What’s happening to Arctic sea ice is pretty straightforward: Earth is getting warmer, and everything’s melting. But on the other side of the planet, things are more complicated, as evidenced by the latest Antarctic sea ice slump that has scientists scratching their heads.
Antarctica rang in the new year with record-low levels of sea ice, according to an update released Thursday by the National Snow and Ice Data Centre (NSDIC). On January 1, sea ice covered a paltry 2.11 million square miles of water in the Southern Ocean rimming the continent, which is 726,000 square miles below the long-term average for that date. This bizarre start to 2019 followed the most rapid December surge of sea ice loss on record, causing the Antarctic to eclipse record lows set just two years back, in the austral summer of 2016—2017.
“Notably, the November to December 2016 period was considered an extreme excursion of Antarctic sea ice at the time,” the NSDIC wrote.
You might think: Duh, this is climate change. And that could be part of it! But an analysis conducted after the 2016-2017 sea ice crash—which culminated in a record seasonal sea ice minimum in March 2017—concluded that a spate of freak weather coinciding with an extremely negative phase of the Southern Annular Mode, where the westerly winds circling the continent migrate north, was to blame.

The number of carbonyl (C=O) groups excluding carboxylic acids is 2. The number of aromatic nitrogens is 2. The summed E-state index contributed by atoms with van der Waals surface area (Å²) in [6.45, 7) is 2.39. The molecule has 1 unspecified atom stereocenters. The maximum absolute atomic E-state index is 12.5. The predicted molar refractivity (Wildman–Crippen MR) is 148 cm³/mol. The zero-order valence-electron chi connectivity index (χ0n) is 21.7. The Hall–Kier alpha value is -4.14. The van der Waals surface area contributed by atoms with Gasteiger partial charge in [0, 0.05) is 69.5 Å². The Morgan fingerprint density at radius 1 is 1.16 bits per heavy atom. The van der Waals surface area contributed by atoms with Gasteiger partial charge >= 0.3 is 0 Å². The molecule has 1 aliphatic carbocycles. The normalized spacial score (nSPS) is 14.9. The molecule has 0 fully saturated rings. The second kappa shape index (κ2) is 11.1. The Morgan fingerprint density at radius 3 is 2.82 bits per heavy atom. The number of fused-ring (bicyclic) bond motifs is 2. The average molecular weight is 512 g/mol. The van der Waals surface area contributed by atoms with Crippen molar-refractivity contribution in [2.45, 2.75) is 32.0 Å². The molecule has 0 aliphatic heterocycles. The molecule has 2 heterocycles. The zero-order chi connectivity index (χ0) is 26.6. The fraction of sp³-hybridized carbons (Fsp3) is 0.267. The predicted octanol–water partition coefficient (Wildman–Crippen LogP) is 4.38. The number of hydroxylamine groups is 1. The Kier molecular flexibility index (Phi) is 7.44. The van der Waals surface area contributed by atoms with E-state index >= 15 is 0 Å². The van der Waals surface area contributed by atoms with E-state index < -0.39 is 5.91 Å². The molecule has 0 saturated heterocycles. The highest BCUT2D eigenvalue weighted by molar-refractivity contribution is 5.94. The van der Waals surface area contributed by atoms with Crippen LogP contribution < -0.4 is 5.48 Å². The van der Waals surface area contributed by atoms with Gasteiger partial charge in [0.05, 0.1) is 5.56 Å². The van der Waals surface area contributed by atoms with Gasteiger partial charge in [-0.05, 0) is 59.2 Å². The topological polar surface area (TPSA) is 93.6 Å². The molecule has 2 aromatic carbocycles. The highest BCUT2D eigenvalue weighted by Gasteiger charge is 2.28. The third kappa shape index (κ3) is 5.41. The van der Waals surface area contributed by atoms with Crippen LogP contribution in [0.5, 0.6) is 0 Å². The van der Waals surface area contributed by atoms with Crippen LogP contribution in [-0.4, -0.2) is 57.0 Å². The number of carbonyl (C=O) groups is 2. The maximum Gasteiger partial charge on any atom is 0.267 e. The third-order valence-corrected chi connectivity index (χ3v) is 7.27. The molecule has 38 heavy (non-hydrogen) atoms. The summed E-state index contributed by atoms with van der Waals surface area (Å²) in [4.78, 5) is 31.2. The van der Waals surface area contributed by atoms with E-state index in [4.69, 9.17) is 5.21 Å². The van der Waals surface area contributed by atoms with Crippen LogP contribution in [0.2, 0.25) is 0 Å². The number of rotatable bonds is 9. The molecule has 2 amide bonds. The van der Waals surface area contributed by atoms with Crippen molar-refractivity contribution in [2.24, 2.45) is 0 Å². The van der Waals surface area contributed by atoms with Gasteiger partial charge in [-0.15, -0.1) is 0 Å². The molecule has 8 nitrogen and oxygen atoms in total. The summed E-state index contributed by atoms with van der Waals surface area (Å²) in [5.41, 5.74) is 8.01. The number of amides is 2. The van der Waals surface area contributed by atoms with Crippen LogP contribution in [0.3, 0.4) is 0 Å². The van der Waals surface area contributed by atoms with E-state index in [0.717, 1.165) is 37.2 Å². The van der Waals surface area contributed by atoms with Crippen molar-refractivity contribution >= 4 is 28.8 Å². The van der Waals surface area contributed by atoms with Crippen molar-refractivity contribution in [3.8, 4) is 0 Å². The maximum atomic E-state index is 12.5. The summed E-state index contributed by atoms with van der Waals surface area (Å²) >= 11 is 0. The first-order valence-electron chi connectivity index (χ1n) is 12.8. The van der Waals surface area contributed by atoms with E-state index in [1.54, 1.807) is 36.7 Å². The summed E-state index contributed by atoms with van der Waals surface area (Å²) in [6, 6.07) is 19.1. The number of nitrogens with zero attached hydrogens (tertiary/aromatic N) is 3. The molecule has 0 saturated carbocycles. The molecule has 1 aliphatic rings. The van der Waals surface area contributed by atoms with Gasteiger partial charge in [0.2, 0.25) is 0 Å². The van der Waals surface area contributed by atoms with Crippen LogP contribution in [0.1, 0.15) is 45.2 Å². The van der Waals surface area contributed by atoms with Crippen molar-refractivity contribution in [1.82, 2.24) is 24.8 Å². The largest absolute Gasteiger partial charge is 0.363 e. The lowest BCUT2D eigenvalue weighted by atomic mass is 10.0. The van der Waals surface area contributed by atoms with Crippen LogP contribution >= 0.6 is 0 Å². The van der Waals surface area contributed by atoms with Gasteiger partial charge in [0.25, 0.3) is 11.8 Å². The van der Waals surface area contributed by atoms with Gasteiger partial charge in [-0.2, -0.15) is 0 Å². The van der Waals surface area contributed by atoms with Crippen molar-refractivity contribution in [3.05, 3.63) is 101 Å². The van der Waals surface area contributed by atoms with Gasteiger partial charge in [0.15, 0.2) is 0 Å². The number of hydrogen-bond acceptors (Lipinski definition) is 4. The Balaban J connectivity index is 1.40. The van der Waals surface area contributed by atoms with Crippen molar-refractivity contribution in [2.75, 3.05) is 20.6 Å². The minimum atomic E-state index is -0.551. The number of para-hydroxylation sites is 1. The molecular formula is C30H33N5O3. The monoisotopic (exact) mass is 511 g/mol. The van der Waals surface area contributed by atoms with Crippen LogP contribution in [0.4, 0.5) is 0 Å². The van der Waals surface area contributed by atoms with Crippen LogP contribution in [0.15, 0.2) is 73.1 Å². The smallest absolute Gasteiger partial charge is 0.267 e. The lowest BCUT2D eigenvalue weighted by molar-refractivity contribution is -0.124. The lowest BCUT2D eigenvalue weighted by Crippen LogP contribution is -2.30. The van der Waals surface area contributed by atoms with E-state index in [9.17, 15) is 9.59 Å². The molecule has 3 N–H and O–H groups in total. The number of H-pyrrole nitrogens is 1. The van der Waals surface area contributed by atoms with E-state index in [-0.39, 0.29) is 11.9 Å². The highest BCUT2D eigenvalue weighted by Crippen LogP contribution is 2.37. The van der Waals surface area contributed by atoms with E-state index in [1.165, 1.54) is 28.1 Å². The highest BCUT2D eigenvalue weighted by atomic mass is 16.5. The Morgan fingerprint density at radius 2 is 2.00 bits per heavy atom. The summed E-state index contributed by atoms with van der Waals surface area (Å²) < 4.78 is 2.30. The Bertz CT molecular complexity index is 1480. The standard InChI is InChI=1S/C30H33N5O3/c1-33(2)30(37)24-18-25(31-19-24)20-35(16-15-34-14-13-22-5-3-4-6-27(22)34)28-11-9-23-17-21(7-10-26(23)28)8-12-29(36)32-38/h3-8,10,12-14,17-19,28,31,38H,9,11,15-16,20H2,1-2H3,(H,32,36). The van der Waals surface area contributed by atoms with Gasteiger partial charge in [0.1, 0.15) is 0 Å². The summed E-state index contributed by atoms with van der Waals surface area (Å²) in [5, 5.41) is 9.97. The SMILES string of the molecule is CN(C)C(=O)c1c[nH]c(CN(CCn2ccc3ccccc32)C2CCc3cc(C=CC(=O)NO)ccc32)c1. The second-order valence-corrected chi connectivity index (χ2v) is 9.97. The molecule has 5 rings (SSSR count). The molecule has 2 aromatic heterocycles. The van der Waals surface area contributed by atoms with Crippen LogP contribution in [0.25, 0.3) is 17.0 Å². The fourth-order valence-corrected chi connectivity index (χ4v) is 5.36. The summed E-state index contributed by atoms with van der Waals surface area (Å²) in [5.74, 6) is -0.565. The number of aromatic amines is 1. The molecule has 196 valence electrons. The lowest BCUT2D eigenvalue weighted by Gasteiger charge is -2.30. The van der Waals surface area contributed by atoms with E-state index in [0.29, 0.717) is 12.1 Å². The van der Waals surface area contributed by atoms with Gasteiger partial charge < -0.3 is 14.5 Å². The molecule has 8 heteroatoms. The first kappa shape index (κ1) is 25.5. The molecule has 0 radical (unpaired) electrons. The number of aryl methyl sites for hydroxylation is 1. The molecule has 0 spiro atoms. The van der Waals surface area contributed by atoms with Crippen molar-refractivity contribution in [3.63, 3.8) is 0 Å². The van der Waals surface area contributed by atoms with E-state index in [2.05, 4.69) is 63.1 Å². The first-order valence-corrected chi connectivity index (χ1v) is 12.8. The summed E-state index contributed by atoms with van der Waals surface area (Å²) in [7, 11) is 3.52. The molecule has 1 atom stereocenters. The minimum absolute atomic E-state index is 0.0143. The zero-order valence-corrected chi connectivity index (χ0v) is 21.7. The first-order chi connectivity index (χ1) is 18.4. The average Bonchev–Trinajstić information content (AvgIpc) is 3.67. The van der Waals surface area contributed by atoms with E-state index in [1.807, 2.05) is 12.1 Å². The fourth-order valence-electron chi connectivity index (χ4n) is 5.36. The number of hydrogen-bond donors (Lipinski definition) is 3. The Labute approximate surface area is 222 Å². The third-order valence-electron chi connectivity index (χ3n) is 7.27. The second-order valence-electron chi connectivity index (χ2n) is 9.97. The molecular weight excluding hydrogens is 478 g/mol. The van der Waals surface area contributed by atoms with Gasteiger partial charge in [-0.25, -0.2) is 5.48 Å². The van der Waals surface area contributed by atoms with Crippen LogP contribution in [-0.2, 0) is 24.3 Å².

In short, scientists pinned the last sea ice nosedive on natural variability. But it’s currently unclear what’s behind this year’s ice crash. Notably, University of Washington sea ice researcher Cecilia Bitz told Gizmodo that the Southern Annular Mode is not strongly negative at the moment. Nor are we still nursing the hangover of a monster El Niño, as we were at the end of 2016.
“I think we have to go back to the drawing board a little bit,” Bitz told us.
Sea ice concentration and anomaly maps for December 31, 2018. Image: NSIDC | Phil Reid, Australian Bureau of Meteorology
Bitz was reluctant to speculate as to whether the near back-to-back sea ice slumps are part of a new trend associated with climate change. While parts of Antarctica are definitely feeling the heat, until recently, Antarctic sea ice was growing slightly, reaching a record high in 2014. That doesn’t negate the warming trend, it simply speaks to the complexity of sea ice behaviour in an environment impacted by both ocean currents and a giant continent.
Son Ngheim, a senior research scientist at NASA’s Jet Propulsion Laboratory, told Gizmodo that everything from winds driven by Antarctic continental topography to currents controlled by the shape of the Southern Ocean’s seafloor influences Antarctic sea ice. Bitz pointed to ice melting on the edges of the continent as a factor that could, paradoxically, help new sea ice form by preventing warmer deep waters from rising to the surface. Snowfall might also influence year to year variability in ice, according to NASA.
“Another point of low sea ice extent in the Antarctic this year still cannot be considered as a climatic trend,” Ngheim wrote Earther in an email, noting that spates of record lows occurred in the early part of the satellite record, as well.
If nothing else, the icy weirdness is sure to spur additional research. NASA’s recently-launched ice-tracking satellite, ICESat-2, might be able to lend a hand, given its ability to measure sea ice thickness, a key indicator of ice age and health.
Meanwhile, global sea ice cover continues to decline, with rapid losses in the Arctic far eclipsing what’s happening around the southern continent.